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Gazelle Arroyo C8 HMB Elite review

The Gazelle Arroyo C8 HMB Elite is a great e-bike — even when it runs out of juice

Gazelle Arroyo C8 HMB Elite in park
Editor's Choice
(Image: © Tom's Guide)

Tom's Guide Verdict

The Gazelle Arroyo C8 HMB Elite is best for riders looking for a sleek, comfortable, Dutch-style e-bike with a reliable motor, and lots of adjustability and comfort features.

Pros

  • +

    Adjustable stem

  • +

    Super comfortable ride

  • +

    Rides well even with the motor turned off

  • +

    Classic looks

  • +

    Integrated rear wheel lock

  • +

    Bosch motor is reliable and powerful

Cons

  • -

    Handlebar sweep puts wrists at uncomfortable angle

  • -

    Some fore-aft flex in the fork can make braking feel spongy

Gazelle Arroyo C8 HMB Elite: Specs

Weight: 51.6 pounds
Drivetrain: Shimano Nexus 8-speed
Motor: Bosch mid-drive Active Line Plus, 50Nm of torque
Max assist speed: 20 MPH
Max range: 70 miles
Battery: Removable Li-ion, 500 Wh, 13.4 Ah

The Gazelle Arroyo C8 HMB Elite immediately strikes as an elegant bike. The lines, the colors, the paint all look just right. It is very much a bike born from the Dutch tradition, and it would look right at home on the streets of Amsterdam or Utrecht.

What makes it truly remarkable is its ease of use, both as an e-bike and as a regular ol’ pedal bike. The Arroyo C8 HMB Elite is one of the few e-bikes I’ve tested that’s just as fun and easy to pedal around without the motor even turned on. 

While you can certainly find this style of e-bike for less money, Gazelle hits a good balance between functionality, sleek aesthetics, versatility, and comfort. Read the rest of our Gazelle Arroyo C8 HMB Elite review to see why it’s one of the best electric bikes — if you can swing the price.

Gazelle Arroyo C8 HMB Elite review: Price and availability

The Arroyo C8 HMB Elite costs $3,700 and is available for purchase now. You can configure your bike on Gazelle’s website, and then use the company’s dealer locator to purchase your bike locally. 

Gazelle offers a generous ten-year warranty on material and manufacturing defects, and a five-year warranty on suspension forks. There’s also a five-year warranty period for frame and fork paint defects. Parts are covered by a two-year warranty. 

Gazelle Arroyo C8 HMB Elite review: Design

The Arroyo C8 Elite features a deep step-through frame design that makes it easy for riders of all sizes to mount and dismount. The battery is integrated into the down tube. Overall, the bike could easily pass for a non-motorized bike at a glance.

Gazelle Arroyo C8 HMB Elite in park

(Image credit: Tom's Guide)

The Arroyo C8 Elite comes in three sizes: 46, 53, and 57. There is a size calculator on the Gazelle website if you’re unsure which size would be best for you. You can also choose from two different colors: black and silver.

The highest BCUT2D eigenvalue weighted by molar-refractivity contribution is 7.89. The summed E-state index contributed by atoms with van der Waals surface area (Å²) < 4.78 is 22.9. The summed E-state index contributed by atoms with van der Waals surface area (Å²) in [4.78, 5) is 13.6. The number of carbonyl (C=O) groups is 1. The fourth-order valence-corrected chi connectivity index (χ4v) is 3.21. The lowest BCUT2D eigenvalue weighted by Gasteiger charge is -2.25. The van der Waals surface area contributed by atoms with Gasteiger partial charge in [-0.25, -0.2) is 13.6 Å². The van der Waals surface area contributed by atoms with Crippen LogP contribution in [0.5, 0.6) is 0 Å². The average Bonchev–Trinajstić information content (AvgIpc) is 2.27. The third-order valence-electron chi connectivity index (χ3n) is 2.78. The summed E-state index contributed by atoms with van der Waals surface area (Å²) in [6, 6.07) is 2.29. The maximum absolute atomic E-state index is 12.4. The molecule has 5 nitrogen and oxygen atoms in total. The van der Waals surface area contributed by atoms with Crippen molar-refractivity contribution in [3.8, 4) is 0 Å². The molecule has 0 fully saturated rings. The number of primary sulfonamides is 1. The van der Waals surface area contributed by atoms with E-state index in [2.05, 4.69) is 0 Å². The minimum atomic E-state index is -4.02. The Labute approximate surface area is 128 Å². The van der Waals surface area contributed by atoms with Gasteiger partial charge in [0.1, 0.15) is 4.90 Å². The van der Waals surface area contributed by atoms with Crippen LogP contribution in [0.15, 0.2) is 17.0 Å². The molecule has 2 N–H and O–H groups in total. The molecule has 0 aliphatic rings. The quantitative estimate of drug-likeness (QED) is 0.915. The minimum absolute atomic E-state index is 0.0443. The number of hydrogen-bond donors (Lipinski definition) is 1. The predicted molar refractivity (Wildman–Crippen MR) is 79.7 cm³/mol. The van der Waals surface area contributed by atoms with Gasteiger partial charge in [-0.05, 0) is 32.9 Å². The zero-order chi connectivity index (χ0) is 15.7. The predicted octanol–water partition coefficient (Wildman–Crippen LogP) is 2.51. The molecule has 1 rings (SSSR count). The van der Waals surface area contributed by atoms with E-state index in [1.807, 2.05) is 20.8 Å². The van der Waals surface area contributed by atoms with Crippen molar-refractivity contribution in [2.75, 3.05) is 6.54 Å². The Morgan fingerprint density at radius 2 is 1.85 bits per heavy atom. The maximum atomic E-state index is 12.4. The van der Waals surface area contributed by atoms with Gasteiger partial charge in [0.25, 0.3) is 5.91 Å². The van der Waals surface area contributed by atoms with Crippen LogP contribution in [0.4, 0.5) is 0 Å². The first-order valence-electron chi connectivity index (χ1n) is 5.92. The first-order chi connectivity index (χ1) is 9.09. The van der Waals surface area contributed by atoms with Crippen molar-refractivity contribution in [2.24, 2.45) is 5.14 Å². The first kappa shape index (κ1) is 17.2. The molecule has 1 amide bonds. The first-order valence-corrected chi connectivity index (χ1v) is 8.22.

Gazelle Arroyo C8 HMB Elite cargo rack

(Image credit: Tom's Guide)

The frame rides on 700c wheels with wide, puncture-resistant tires. Gazelle included fenders and a rear rack on my test model. Tektro hydraulic disc brakes provide ample stopping power and allow plenty of smooth braking modulation. 

Gazelle Arroyo C8 HMB Elite gears

(Image credit: Tom's Guide)

The front fender has an integrated headlight, and a tail light is mounted at the rear of the bike on the rear rack. 

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Gazelle Arroyo C8 HMB Elite front light

(Image credit: Tom's Guide)
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Gazelle Arroyo C8 HMB Elite rear light

(Image credit: Tom's Guide)

There’s also an integrated rear wheel lock: The AXA Defender allows you to pass a bar through your spokes to lock the wheel in place. With the bar in place, just remove the key and your bike is secure. Put the key back in when you’re ready to ride again; it stays in the lock so you never forget to take it with you.

Gazelle Arroyo C8 HMB Elite brakes

(Image credit: Tom's Guide)

Comfort is clearly a primary design focus on the Arroyo C8 Elite. The Switch adjustable stem allows you to tailor your riding position very quickly without tools. And you get a suspension seatpost to cushion road chatter.

Gazelle Arroyo C8 HMB Elite seat

(Image credit: Tom's Guide)

There’s also a suspension system integrated into the bottom of the head tube. With 30mm of travel, it scrubs off road vibration and larger hits to keep all that shock from transmitting to your body.

Gazelle Arroyo C8 HMB Elite front tube suspension

(Image credit: Tom's Guide)

The Bosch Active Line Plus motor is integrated into the bottom bracket area. It operates almost completely silently. A Bosch Purion LCD head unit controls the motor from the handlebars. The operation is simple using the buttons to control your assist mode. The screen also gives you useful data like your current speed, battery life, and more.

Gazelle Arroyo C8 HMB Elite display

(Image credit: Tom's Guide)

And finally, in an elegant touch, the handlebar grips are leather, and quite soft. It lends to the Gazelle’s overall premium look and feel. 

Gazelle Arroyo C8 HMB Elite review: Performance